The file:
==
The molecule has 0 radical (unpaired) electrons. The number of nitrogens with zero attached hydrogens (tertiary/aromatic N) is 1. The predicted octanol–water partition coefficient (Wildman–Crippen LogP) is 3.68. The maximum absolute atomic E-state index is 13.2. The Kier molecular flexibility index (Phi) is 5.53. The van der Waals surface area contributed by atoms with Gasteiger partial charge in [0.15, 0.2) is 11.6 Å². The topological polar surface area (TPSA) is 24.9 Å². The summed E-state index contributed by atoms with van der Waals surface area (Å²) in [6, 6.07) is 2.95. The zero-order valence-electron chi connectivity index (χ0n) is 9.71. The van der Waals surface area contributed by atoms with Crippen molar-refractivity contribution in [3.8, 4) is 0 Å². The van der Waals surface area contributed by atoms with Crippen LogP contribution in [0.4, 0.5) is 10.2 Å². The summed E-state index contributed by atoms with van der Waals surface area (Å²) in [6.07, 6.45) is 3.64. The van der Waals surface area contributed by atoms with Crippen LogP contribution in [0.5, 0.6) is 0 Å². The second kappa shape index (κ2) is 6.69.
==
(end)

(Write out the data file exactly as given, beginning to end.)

The molecule has 0 radical (unpaired) electrons. The number of nitrogens with zero attached hydrogens (tertiary/aromatic N) is 1. The predicted octanol–water partition coefficient (Wildman–Crippen LogP) is 3.68. The maximum absolute atomic E-state index is 13.2. The Kier molecular flexibility index (Phi) is 5.53. The van der Waals surface area contributed by atoms with Gasteiger partial charge in [0.15, 0.2) is 11.6 Å². The topological polar surface area (TPSA) is 24.9 Å². The summed E-state index contributed by atoms with van der Waals surface area (Å²) in [6, 6.07) is 2.95. The zero-order valence-electron chi connectivity index (χ0n) is 9.71. The van der Waals surface area contributed by atoms with Crippen molar-refractivity contribution in [3.8, 4) is 0 Å². The van der Waals surface area contributed by atoms with Crippen LogP contribution in [0.4, 0.5) is 10.2 Å². The summed E-state index contributed by atoms with van der Waals surface area (Å²) in [6.07, 6.45) is 3.64. The van der Waals surface area contributed by atoms with Crippen LogP contribution in [0.5, 0.6) is 0 Å². The second kappa shape index (κ2) is 6.69.